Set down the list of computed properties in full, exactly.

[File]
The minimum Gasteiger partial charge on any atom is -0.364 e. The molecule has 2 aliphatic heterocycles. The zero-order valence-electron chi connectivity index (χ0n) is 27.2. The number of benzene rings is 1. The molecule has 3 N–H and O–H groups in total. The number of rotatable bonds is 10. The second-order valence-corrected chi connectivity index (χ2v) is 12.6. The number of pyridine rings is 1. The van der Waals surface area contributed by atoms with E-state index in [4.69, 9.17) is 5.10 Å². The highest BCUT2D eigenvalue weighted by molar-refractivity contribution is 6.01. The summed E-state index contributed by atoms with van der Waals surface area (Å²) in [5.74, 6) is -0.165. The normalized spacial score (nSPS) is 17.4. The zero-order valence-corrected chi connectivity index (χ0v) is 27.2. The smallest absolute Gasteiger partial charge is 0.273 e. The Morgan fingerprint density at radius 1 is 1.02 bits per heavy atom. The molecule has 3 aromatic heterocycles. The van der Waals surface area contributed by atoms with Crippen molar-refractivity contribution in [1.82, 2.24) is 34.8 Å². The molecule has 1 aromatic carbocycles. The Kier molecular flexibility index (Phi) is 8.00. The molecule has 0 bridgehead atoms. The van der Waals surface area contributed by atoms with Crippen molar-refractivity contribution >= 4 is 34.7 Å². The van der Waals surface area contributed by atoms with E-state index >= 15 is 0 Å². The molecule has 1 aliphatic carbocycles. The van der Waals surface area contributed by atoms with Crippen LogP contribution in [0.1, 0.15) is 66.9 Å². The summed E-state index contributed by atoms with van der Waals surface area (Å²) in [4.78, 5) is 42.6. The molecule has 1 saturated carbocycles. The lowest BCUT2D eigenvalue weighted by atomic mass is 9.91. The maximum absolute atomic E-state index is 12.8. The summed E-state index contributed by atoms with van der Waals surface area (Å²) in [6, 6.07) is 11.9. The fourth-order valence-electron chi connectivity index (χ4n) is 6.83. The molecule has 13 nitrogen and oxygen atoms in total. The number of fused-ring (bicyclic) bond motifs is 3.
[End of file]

The minimum Gasteiger partial charge on any atom is -0.364 e. The molecule has 2 aliphatic heterocycles. The zero-order valence-electron chi connectivity index (χ0n) is 27.2. The number of benzene rings is 1. The molecule has 3 N–H and O–H groups in total. The number of rotatable bonds is 10. The second-order valence-corrected chi connectivity index (χ2v) is 12.6. The number of pyridine rings is 1. The van der Waals surface area contributed by atoms with E-state index in [4.69, 9.17) is 5.10 Å². The highest BCUT2D eigenvalue weighted by molar-refractivity contribution is 6.01. The summed E-state index contributed by atoms with van der Waals surface area (Å²) in [5.74, 6) is -0.165. The normalized spacial score (nSPS) is 17.4. The zero-order valence-corrected chi connectivity index (χ0v) is 27.2. The smallest absolute Gasteiger partial charge is 0.273 e. The Morgan fingerprint density at radius 1 is 1.02 bits per heavy atom. The molecule has 3 aromatic heterocycles. The van der Waals surface area contributed by atoms with Crippen molar-refractivity contribution in [1.82, 2.24) is 34.8 Å². The molecule has 1 aromatic carbocycles. The Kier molecular flexibility index (Phi) is 8.00. The molecule has 0 bridgehead atoms. The van der Waals surface area contributed by atoms with Crippen molar-refractivity contribution >= 4 is 34.7 Å². The van der Waals surface area contributed by atoms with E-state index >= 15 is 0 Å². The molecule has 1 aliphatic carbocycles. The van der Waals surface area contributed by atoms with Crippen LogP contribution in [0.1, 0.15) is 66.9 Å². The summed E-state index contributed by atoms with van der Waals surface area (Å²) in [4.78, 5) is 42.6. The molecule has 1 saturated carbocycles. The lowest BCUT2D eigenvalue weighted by atomic mass is 9.91. The maximum absolute atomic E-state index is 12.8. The summed E-state index contributed by atoms with van der Waals surface area (Å²) in [6, 6.07) is 11.9. The fourth-order valence-electron chi connectivity index (χ4n) is 6.83. The molecule has 13 nitrogen and oxygen atoms in total. The number of fused-ring (bicyclic) bond motifs is 3.